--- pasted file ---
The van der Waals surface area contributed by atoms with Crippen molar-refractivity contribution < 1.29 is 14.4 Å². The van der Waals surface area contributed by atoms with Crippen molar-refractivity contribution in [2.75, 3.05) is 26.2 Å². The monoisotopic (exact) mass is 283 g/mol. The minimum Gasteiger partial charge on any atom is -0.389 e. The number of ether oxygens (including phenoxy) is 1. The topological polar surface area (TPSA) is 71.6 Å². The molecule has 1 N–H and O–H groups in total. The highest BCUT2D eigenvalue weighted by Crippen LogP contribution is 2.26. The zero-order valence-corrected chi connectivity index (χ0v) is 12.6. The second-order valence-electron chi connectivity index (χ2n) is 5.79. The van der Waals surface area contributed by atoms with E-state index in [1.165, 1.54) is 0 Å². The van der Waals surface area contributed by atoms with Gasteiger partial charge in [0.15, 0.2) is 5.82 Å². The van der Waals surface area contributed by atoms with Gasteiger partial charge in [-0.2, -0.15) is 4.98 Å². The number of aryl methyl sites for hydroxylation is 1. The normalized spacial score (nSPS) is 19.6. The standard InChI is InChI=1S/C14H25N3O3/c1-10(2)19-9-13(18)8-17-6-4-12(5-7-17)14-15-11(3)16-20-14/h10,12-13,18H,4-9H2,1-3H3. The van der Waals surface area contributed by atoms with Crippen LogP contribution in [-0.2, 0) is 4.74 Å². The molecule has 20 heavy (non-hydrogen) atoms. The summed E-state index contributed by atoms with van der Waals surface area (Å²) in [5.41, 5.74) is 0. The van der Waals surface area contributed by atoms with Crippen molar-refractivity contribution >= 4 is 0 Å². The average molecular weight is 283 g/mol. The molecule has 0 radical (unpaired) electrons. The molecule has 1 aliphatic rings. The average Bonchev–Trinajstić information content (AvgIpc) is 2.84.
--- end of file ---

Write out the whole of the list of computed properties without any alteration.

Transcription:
The van der Waals surface area contributed by atoms with Crippen molar-refractivity contribution < 1.29 is 14.4 Å². The van der Waals surface area contributed by atoms with Crippen molar-refractivity contribution in [2.75, 3.05) is 26.2 Å². The monoisotopic (exact) mass is 283 g/mol. The minimum Gasteiger partial charge on any atom is -0.389 e. The number of ether oxygens (including phenoxy) is 1. The topological polar surface area (TPSA) is 71.6 Å². The molecule has 1 N–H and O–H groups in total. The highest BCUT2D eigenvalue weighted by Crippen LogP contribution is 2.26. The zero-order valence-corrected chi connectivity index (χ0v) is 12.6. The second-order valence-electron chi connectivity index (χ2n) is 5.79. The van der Waals surface area contributed by atoms with E-state index in [1.165, 1.54) is 0 Å². The van der Waals surface area contributed by atoms with Gasteiger partial charge in [0.15, 0.2) is 5.82 Å². The van der Waals surface area contributed by atoms with Gasteiger partial charge in [-0.2, -0.15) is 4.98 Å². The number of aryl methyl sites for hydroxylation is 1. The normalized spacial score (nSPS) is 19.6. The standard InChI is InChI=1S/C14H25N3O3/c1-10(2)19-9-13(18)8-17-6-4-12(5-7-17)14-15-11(3)16-20-14/h10,12-13,18H,4-9H2,1-3H3. The van der Waals surface area contributed by atoms with Crippen LogP contribution in [-0.2, 0) is 4.74 Å². The molecule has 20 heavy (non-hydrogen) atoms. The summed E-state index contributed by atoms with van der Waals surface area (Å²) in [5.41, 5.74) is 0. The van der Waals surface area contributed by atoms with Crippen molar-refractivity contribution >= 4 is 0 Å². The average molecular weight is 283 g/mol. The molecule has 0 radical (unpaired) electrons. The molecule has 1 aliphatic rings. The average Bonchev–Trinajstić information content (AvgIpc) is 2.84.